I know that, but they don't. All they know is the other dude has a 12 and that the total is either 24 or 27.

A: 1a: If B had a 9, I'd have a 15.

1b: B has a 12, therefore I don't have a 9.

1c: 12+12=24 and 12+15=27, therefore the number on my forehead is either 12 or 15

A answers no

B: 1a: If A had a 9, I'd have a 15.

1b: A has a 12, therefore I don't have a 9.

1c: 12+12=24 and 12+15=27, therefore the number on my forehead is either 12 or 15

1d: A answered no on the first round, so he doesn't know whether the number on his forehead is 12 or 15 either.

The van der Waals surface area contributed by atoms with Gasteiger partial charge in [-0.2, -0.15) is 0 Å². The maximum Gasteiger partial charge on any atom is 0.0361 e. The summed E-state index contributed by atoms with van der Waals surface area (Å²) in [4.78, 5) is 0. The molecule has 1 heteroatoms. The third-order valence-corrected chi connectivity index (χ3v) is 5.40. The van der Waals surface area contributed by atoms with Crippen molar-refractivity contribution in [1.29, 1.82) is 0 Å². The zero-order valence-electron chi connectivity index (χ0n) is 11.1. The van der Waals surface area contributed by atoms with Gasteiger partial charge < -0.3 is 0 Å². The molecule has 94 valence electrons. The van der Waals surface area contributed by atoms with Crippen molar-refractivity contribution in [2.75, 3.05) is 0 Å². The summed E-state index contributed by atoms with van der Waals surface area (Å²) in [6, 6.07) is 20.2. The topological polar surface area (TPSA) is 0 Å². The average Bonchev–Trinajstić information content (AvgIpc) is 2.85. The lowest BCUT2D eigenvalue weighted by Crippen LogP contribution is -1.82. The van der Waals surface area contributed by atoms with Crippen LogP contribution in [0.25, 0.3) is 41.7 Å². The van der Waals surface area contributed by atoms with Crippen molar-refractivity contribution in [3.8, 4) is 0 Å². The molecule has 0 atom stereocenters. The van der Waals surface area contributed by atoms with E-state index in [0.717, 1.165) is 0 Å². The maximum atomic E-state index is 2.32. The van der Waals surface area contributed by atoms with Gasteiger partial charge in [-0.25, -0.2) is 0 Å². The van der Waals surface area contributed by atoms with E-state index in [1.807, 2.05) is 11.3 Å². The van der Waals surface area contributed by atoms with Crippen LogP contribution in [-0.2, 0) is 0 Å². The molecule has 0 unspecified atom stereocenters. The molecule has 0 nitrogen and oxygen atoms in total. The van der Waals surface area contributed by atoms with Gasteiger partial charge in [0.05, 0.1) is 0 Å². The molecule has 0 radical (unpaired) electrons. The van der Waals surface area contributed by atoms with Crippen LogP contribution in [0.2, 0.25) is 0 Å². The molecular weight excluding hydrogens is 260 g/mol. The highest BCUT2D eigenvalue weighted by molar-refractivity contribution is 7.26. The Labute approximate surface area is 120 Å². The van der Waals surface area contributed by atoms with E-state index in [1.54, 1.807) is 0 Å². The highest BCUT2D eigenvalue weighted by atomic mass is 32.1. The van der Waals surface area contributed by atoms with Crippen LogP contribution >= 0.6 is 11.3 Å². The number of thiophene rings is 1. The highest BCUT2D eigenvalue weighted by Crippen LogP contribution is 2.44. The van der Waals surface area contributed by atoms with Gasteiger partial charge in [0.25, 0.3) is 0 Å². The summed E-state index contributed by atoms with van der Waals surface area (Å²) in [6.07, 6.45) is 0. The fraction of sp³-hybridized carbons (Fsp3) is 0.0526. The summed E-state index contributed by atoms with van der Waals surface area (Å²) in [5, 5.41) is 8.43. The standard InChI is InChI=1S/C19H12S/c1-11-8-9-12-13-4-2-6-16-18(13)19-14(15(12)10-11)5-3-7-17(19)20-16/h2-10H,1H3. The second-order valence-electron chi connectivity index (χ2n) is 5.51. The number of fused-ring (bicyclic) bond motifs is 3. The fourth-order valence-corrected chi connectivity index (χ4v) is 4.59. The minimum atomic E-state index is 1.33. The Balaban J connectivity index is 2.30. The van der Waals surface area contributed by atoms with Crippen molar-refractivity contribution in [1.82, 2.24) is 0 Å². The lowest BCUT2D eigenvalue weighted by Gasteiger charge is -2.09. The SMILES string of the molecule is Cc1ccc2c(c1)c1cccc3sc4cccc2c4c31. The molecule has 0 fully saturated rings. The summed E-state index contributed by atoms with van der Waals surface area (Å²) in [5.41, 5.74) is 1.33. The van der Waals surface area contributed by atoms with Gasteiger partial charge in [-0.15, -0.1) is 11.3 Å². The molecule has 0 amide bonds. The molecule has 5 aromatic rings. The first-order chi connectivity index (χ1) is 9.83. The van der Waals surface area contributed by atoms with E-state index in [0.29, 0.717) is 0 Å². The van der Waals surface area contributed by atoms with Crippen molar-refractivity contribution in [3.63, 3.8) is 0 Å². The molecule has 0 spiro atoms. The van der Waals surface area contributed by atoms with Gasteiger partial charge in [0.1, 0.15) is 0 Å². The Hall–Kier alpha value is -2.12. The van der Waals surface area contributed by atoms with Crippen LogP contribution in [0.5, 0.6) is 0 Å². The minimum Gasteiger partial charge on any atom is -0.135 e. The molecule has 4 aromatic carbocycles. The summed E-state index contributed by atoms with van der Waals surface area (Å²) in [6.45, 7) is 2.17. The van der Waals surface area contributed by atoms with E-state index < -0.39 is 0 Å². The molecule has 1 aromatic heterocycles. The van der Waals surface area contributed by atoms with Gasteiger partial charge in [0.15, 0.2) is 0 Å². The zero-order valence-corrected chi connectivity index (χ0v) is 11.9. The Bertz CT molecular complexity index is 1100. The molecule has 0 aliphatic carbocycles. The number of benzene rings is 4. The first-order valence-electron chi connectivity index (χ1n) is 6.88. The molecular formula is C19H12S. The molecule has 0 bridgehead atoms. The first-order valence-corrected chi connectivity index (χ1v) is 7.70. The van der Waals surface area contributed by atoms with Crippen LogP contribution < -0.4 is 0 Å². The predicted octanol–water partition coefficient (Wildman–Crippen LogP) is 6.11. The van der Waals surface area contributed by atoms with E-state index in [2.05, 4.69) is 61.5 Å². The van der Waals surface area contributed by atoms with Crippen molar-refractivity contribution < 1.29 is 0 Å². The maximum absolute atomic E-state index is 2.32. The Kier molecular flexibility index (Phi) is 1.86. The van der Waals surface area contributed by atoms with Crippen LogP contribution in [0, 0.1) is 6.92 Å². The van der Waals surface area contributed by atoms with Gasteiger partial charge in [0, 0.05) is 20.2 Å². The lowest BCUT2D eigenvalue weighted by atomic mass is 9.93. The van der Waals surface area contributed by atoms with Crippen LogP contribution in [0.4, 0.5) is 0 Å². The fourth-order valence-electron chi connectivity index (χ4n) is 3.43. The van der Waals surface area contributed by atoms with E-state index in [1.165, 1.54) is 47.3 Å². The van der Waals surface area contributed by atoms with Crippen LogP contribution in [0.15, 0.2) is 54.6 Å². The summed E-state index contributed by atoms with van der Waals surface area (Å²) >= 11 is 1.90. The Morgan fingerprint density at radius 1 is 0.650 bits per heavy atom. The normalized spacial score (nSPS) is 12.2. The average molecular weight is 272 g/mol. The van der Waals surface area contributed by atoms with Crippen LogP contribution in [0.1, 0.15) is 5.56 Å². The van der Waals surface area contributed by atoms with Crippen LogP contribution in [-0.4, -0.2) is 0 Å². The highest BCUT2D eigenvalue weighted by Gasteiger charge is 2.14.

1e: If the number he sees on my forehead was 15, he would know for sure that his is 12, since 15+15 is not a valid option.

1f: Since he does not know for sure he must see a 12 on my forehead.

B doesn't know that A has disqualified a 9. They each know that they don't have a 9, but they don't know that the other knows that. If B knows that B has either 12 or 15, he also knows that A is seeing 12 or 15 and A might be thinking that himself might have 12, 15, or 9, even though we know that A has disqualified 9.